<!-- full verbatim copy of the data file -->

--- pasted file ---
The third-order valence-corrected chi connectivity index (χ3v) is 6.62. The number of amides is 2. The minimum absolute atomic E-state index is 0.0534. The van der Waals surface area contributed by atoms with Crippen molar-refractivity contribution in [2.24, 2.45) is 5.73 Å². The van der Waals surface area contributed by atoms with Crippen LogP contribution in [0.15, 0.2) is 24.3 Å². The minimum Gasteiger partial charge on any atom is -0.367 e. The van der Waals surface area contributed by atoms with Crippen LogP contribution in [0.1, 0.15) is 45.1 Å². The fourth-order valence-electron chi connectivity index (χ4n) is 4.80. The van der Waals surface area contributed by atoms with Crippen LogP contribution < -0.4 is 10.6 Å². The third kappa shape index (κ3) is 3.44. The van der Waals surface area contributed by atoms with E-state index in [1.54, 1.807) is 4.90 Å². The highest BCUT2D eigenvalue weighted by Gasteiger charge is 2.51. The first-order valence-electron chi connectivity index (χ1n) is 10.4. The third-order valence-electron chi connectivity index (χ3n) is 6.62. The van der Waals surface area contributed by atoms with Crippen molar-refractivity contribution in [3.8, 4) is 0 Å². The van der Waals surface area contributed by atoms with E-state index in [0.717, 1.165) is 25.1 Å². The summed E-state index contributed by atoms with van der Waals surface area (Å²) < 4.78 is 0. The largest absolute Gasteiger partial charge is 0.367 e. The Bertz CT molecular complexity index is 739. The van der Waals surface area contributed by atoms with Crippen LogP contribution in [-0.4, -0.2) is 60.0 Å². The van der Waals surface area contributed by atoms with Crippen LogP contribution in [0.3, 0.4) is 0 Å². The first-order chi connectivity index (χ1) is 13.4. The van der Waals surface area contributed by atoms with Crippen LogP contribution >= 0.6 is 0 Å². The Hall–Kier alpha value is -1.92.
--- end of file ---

The third-order valence-corrected chi connectivity index (χ3v) is 6.62. The number of amides is 2. The minimum absolute atomic E-state index is 0.0534. The van der Waals surface area contributed by atoms with Crippen molar-refractivity contribution in [2.24, 2.45) is 5.73 Å². The van der Waals surface area contributed by atoms with Crippen LogP contribution in [0.15, 0.2) is 24.3 Å². The minimum Gasteiger partial charge on any atom is -0.367 e. The van der Waals surface area contributed by atoms with Crippen LogP contribution in [0.1, 0.15) is 45.1 Å². The fourth-order valence-electron chi connectivity index (χ4n) is 4.80. The van der Waals surface area contributed by atoms with Crippen LogP contribution < -0.4 is 10.6 Å². The third kappa shape index (κ3) is 3.44. The van der Waals surface area contributed by atoms with E-state index in [1.54, 1.807) is 4.90 Å². The highest BCUT2D eigenvalue weighted by Gasteiger charge is 2.51. The first-order valence-electron chi connectivity index (χ1n) is 10.4. The third-order valence-electron chi connectivity index (χ3n) is 6.62. The van der Waals surface area contributed by atoms with Crippen molar-refractivity contribution in [3.8, 4) is 0 Å². The van der Waals surface area contributed by atoms with E-state index in [0.717, 1.165) is 25.1 Å². The summed E-state index contributed by atoms with van der Waals surface area (Å²) < 4.78 is 0. The largest absolute Gasteiger partial charge is 0.367 e. The Bertz CT molecular complexity index is 739. The van der Waals surface area contributed by atoms with Crippen LogP contribution in [-0.4, -0.2) is 60.0 Å². The van der Waals surface area contributed by atoms with Crippen LogP contribution in [0.3, 0.4) is 0 Å². The first-order chi connectivity index (χ1) is 13.4. The van der Waals surface area contributed by atoms with Crippen LogP contribution >= 0.6 is 0 Å². The Hall–Kier alpha value is -1.92.